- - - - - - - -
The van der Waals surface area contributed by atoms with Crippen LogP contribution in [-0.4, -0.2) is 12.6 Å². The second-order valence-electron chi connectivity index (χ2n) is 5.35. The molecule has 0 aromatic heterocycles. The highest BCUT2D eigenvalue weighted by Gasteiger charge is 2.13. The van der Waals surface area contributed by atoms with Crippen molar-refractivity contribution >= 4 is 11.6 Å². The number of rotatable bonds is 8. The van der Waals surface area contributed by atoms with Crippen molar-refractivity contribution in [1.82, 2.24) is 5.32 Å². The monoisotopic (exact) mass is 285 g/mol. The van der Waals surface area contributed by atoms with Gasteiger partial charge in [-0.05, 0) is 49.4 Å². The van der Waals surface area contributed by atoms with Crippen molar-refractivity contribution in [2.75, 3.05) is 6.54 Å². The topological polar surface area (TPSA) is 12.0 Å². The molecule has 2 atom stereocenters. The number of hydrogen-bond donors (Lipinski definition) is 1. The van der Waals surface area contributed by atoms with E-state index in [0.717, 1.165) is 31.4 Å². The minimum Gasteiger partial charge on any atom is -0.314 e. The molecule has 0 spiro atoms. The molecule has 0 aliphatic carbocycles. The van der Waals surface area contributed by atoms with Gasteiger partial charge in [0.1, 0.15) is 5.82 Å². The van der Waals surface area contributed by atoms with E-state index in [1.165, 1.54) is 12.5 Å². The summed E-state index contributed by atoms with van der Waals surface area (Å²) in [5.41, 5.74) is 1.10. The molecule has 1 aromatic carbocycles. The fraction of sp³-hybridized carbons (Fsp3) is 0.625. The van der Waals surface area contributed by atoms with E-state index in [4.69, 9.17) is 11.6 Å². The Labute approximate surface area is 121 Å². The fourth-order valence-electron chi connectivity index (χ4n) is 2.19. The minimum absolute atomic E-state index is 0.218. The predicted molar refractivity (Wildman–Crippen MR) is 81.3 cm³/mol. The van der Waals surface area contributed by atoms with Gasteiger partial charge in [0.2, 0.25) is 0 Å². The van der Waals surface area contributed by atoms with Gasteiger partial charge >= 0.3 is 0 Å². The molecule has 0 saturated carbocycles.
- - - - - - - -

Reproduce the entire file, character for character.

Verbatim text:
The van der Waals surface area contributed by atoms with Crippen LogP contribution in [-0.4, -0.2) is 12.6 Å². The second-order valence-electron chi connectivity index (χ2n) is 5.35. The molecule has 0 aromatic heterocycles. The highest BCUT2D eigenvalue weighted by Gasteiger charge is 2.13. The van der Waals surface area contributed by atoms with Crippen molar-refractivity contribution >= 4 is 11.6 Å². The number of rotatable bonds is 8. The van der Waals surface area contributed by atoms with Crippen molar-refractivity contribution in [1.82, 2.24) is 5.32 Å². The monoisotopic (exact) mass is 285 g/mol. The van der Waals surface area contributed by atoms with Gasteiger partial charge in [-0.05, 0) is 49.4 Å². The van der Waals surface area contributed by atoms with Crippen molar-refractivity contribution in [2.75, 3.05) is 6.54 Å². The topological polar surface area (TPSA) is 12.0 Å². The molecule has 2 atom stereocenters. The number of hydrogen-bond donors (Lipinski definition) is 1. The van der Waals surface area contributed by atoms with E-state index in [0.717, 1.165) is 31.4 Å². The minimum Gasteiger partial charge on any atom is -0.314 e. The molecule has 0 spiro atoms. The molecule has 0 aliphatic carbocycles. The van der Waals surface area contributed by atoms with Gasteiger partial charge in [0.1, 0.15) is 5.82 Å². The van der Waals surface area contributed by atoms with E-state index in [1.165, 1.54) is 12.5 Å². The summed E-state index contributed by atoms with van der Waals surface area (Å²) in [5.41, 5.74) is 1.10. The molecule has 1 aromatic carbocycles. The fraction of sp³-hybridized carbons (Fsp3) is 0.625. The van der Waals surface area contributed by atoms with E-state index in [4.69, 9.17) is 11.6 Å². The Labute approximate surface area is 121 Å². The fourth-order valence-electron chi connectivity index (χ4n) is 2.19. The minimum absolute atomic E-state index is 0.218. The predicted molar refractivity (Wildman–Crippen MR) is 81.3 cm³/mol. The van der Waals surface area contributed by atoms with Gasteiger partial charge in [0.2, 0.25) is 0 Å². The van der Waals surface area contributed by atoms with Gasteiger partial charge >= 0.3 is 0 Å². The molecule has 0 saturated carbocycles.